An existing patio has flag stones set over a concrete slab. If you were to remove the flag stones and thinset, what would be the best way to raise the level of the existing slab to make up for the lost height once the flagstones are removed? Height difference is about 1".

Is there a recommended mix for this? Are there any additives, bonding agents, mesh or anything along those lines that would be recommended?

  • 2
    There are several ways this can be done, however you try to add concrete over it know that a 1 inch pad won't last as long outside.
    – DMoore
    Commented May 12, 2014 at 18:38
  • I would agree with @DMoore, one inch would be lucky to make it a year depending on climate/weather/traffic etc. Long term you would want to tear it all down and build it back up to the desired height.
    – Chris W.
    Commented May 12, 2014 at 18:51
  • @ChrisW. - there was a reason why someone put flagstones there. They choose a "temporary" solution and if you don't mind doing this every 7-10 years just put in pavers.
    – DMoore
    Commented May 12, 2014 at 19:12
  • @DMoore the flagstones are slate and they were installed from the beginning (maybe 30+ years ago) to create a more decorative surface instead of plain concrete. It wasn't a temporary solution. Commented May 13, 2014 at 0:48
  • @OrganicLawnDIY - I was just guessing that they threw flagstone over an old patio - as that is what I see all the time in my area. Actually prepping the area with concrete is hardly temporary. I still think your new one inch pad can't be expected to last as long. I guess it depends on your location (how bad your winters are). Not saying it will be bad in a couple years but I have seen issues with doing an inch of concrete in a temperature controlled basement.
    – DMoore
    Commented May 13, 2014 at 15:13

2 Answers 2


Something got lost in translation and the question I asked here was totally different than what the person asking had in mind. Not a patio and they didn't even want to raise the height of the slab! That said... I still found the answer to the question I asked by contacting Sakrete, a manufacturer of bagged concrete mixes found in many home improvement and hardware stores in the US.

They recommended:

  1. Surface be thoroughly cleaned and all thinset or tile adhesive completely removed. Any cracks should be repaired.
  2. Existing slab should be painted with their Concrete Bonder and Fortifier and allowed to dry.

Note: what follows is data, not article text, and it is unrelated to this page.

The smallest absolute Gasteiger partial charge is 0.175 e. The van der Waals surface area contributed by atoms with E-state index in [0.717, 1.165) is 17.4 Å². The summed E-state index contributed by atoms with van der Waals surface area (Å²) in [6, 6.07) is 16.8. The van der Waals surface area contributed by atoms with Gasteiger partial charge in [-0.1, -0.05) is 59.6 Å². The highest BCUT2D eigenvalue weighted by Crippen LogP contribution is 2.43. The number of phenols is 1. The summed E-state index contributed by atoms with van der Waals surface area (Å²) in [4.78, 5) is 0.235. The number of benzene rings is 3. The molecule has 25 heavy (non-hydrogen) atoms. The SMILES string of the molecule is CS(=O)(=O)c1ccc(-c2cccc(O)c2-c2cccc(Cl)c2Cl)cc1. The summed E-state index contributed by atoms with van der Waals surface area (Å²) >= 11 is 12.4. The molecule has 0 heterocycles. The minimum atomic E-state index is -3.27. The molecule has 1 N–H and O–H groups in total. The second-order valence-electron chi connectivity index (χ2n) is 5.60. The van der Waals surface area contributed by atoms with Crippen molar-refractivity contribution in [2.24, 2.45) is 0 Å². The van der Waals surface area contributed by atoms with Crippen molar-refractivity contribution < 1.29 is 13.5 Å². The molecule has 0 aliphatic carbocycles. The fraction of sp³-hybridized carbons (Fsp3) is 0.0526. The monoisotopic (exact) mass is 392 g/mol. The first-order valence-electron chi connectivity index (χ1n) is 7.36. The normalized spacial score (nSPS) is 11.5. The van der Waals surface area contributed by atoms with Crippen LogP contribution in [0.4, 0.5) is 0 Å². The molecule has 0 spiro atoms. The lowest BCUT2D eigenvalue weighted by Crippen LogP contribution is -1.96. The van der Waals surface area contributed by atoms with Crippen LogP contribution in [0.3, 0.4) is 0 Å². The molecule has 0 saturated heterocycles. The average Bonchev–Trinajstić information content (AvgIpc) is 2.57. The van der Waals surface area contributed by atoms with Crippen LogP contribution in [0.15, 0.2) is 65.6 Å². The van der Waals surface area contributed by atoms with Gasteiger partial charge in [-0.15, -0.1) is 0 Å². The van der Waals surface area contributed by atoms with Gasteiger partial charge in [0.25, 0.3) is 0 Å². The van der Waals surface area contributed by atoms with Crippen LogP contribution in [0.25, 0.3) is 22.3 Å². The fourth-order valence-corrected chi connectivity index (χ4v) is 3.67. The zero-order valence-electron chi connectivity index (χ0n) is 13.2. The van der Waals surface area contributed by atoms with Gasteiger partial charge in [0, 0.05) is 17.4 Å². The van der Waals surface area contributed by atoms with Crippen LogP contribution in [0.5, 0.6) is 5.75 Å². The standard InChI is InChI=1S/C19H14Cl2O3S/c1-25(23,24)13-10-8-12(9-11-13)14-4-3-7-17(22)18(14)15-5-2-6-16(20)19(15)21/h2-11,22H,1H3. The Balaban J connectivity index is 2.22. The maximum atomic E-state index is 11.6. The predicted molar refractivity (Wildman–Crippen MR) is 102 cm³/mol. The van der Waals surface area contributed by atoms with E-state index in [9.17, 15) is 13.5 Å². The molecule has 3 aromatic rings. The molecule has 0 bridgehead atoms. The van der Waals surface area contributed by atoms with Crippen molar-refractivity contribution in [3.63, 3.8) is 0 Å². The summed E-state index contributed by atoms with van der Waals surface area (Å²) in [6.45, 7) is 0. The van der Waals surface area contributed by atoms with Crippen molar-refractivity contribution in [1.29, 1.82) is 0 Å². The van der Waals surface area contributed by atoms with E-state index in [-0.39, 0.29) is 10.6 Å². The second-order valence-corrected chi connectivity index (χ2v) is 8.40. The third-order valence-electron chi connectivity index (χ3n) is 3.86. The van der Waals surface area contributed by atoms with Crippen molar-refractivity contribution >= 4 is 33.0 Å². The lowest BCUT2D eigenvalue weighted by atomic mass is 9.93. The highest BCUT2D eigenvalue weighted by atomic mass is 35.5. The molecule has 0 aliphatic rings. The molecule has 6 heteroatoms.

3. They recommended their Sand Mix which as far as I can tell has either no, less or smaller aggregate. It's used for pouring 1/2" to 2" thick. For the liquid, use the bag recommendation but replace half of the water with Bonder and Fortifier. Combine the admix with water before adding to cement.
  4. Any expansion joints in the original slab need to be duplicated on the top coat.

No mesh or fibers necessary.

I called Sakrete because that's what's easiest for me to get locally. Quikrete has a similar Sand/Topping Mix and an Acrylic Fortifier. You can mix your own sand mix I guess if you're into that sort of thing.

One of the comments above about being lucky to last a year was a bit extreme. I have seen a heavily trafficked sidewalk leveled with some straight out of the bag mix that held up for over 10 years in the NYC area. DIY job with no bonding agents or other additives.

I have personally used Quikrete's acrylic fortifier and can attest that it creates a better bond.

I agree it's always better to rip out the old slab and pour a new one but sometimes the added labor and budget isn't always practical.

  • 1
    Adding 1 inch over existing can be successful with the advise you received from Sakrete. The key step you didn't mention is the etching of any exposed old concrete. A good bond is dependent on a properly prepped base. I would always recommend etching the old base with muratic acid, neutralize and be sure to flush completely. Then do the bonding steps and re-pour. Ever good bonding agents will not adhere well to dirty or efflorent concrete. Commented May 13, 2014 at 10:35

And the WINNER is................................"remove all " I have the problem of three uneven steps that need the height adjusted, the slope of the first step outside the threshold, and extend the three of them. The absolute simplest, after extensively pursuing this research is: The more cures the higher the risk. Tear everything out. Worth the work for the simplicity of the replacement that follows.

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